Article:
Sam Underhill admits the “pressure is on” as England attempt to rescue their Guinness Six Nations title pursuit from oblivion at Murrayfield.
Underhill relishes an international rivalry that began in 1871 and spans 137 Tests as Eddie Jones’ men look to wrestle back control of the Calcutta Cup for the first time in two years.
England launched the Six Nations with a comprehensive 24-17 defeat by France and Underhill detects a desire to atone for a wounding performance endured three months after they were dismantled in the World Cup final by South Africa.
“For us the pressure is on, which is something you can ignore and try to play down or something you can embrace,” the Bath openside said.
“We’re incredibly hungry. In terms of last week especially, when you have a disappointing result you want nothing more than another game.
“The fact it happens to be a Calcutta Cup is probably even better for us because there’s more pressure and ultimately that’s something you need to perform at your best.
“The Calcutta Cup is a pretty big occasion. Every Test is a big occasion, but there’s a big rivalry here.
“From a personal point of view, I’ve got a Scottish grandmother, a Scottish brother in law and one of my other sister’s boyfriends is Scottish, so I just turn my phone off before the game!
“It’s good to have bit of an edge to a game. That edge will add to the sense of occasion.”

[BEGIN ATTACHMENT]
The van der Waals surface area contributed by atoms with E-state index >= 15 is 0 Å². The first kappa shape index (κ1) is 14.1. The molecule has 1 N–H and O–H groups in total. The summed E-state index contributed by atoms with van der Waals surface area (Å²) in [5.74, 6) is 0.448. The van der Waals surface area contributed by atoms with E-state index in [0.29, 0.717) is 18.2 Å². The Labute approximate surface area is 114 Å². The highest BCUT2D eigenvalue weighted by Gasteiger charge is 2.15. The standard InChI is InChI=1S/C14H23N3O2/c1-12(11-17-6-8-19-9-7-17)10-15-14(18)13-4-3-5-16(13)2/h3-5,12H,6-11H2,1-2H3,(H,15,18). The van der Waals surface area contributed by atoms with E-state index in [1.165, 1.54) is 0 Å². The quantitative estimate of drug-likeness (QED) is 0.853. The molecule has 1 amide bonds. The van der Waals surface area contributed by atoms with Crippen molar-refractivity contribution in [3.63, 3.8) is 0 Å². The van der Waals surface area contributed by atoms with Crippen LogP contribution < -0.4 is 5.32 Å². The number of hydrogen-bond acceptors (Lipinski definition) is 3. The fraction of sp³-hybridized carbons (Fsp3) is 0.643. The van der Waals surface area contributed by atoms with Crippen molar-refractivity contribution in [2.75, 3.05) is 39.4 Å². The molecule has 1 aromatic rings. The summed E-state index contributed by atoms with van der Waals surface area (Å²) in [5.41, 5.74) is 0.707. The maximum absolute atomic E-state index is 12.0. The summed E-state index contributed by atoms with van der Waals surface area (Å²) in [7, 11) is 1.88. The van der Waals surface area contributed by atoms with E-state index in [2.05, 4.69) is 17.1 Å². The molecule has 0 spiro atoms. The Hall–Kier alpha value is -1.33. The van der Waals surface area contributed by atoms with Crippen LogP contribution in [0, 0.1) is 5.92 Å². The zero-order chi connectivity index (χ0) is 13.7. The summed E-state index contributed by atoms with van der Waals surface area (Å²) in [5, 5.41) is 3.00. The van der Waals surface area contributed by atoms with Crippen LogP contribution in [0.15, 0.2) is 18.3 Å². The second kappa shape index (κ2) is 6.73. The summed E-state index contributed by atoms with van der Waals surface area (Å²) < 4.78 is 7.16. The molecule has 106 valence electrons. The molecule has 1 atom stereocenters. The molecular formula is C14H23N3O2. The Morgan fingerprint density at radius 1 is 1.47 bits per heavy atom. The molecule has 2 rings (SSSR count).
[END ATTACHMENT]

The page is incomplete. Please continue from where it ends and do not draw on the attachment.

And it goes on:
Underhill won the sixth of his 16 caps at Murrayfield two years ago and it was an eye-opening experience as England began a five-Test losing sequence that produced their worst Championship finish since the 1980s.
“I was on the bench, it was one of my first caps and my first experience here at Murrayfield,” the 23-year-old said.
“It was probably my first insight into the emotion of the occasion and I was naive to it before.
“We were getting booed off the bus and then the reaction of the Scotland players when they won, seeing the crowd and how much it means to everyone up here.
“It’s definitely something to acknowledge and it’s definitely there – you can’t ignore it – especially when it’s as loud as Murrayfield is. But that’s to be embraced as a player.
“It’s still quite an emotional sport. You need that emotional energy, especially in something like your defence.”
Storm Ciara is due to batter the UK this weekend with heavy rain and strong winds forecast to hit Edinburgh at kick-off, but defence coach John Mitchell views the weather event as part of the game.
“We’re ready for anything. That’s certainly in our preparation,” former All Blacks boss Mitchell said.
“I’m not sure who the weather will favour. Certainly both teams will have to adapt to it.”